New Media Producer: Amanda Lents
Some suffer all year round with allergies and for others it's seasonal agony. But could there be a simple way to treat allergies without those painful weekly visits to the doctor?
Allergy Patient Yekaterina Konovalova says, "I didn't know that I had allergies, it's just about a year ago that I actually found out a cause. I've gone through the allergy testing. That was the explanation for why I was getting sick a lot."
The worst triggers for Konovalova are grass and dust. So what could she do for relief?
Dr. William Reisacher an Otolaryngic Allergist says, "The main first line treatments that are available are medications, which everybody knows a lot about, antihistamines and nasal sprays. There are also avoidance strategies; finding out what it is you're allergic to, and then taking steps to try to decrease your exposure to that in the environment."
Beyond that Dr. Reisacher says you have the option to take shots, "Allergy shots are very effective. They have a very long track record and they've been found to be around 90% effective."
But shots aren't a reasonable option for everyone.
Konovalova says, "It was a big commitment for five years to come every week to the office. And it's kind of hard for me, I work as an independent contractor. I have a busy schedule."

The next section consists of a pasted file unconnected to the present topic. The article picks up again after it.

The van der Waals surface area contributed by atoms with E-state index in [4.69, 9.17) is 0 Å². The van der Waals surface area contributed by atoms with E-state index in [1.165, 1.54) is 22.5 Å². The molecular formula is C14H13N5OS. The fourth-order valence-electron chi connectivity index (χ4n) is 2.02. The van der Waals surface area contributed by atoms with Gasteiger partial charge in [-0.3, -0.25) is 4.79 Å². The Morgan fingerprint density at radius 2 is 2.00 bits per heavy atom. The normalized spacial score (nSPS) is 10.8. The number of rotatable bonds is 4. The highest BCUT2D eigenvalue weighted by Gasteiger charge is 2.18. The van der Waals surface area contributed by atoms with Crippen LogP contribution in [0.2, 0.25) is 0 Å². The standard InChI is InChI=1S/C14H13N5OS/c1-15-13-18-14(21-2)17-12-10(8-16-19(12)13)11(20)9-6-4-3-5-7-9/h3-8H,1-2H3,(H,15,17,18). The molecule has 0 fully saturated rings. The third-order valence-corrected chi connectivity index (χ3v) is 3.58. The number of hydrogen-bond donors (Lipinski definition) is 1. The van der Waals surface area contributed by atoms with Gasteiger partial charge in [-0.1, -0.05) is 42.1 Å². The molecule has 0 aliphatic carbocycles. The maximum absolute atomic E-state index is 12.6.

Dr. Reisacher offered Konovalova an alternative.
He says, "The allergy serum which had been given previously through a subcutaneous injection, is now being given through a sublingual or under the tongue route."
The so called "allergy drops" allow patients to skip the needles and treat themselves daily at home. But their use is experimental because the drops are not FDA approved.
Dr. Reisacher says, "So the FDA has approved these extracts to be used in an injection, but because it hasn't been given through the oral route, they haven't gone through the data to determine the safety."
So far the research has shown the drops to be safe and effective. But larger studies are needed and doctors are still determining the appropriate dosages. Not everyone is convinced this will be the end to allergy shots.
Allergist Dr. Jonathan Field says, "It hasn't been researched in multiple allergic patients. Most of the patients we see have more than one allergy, maybe indoor and outdoor. There's no data to say it works for multiple. It's usually just a single, focused allergy."
There's skepticism about patient compliance.
Konovalova says she has only been using the drops for a few months, "Right now I'm just waiting for the drugs to accumulate in the body and hopefully, in a few months I'll start seeing the effects of them."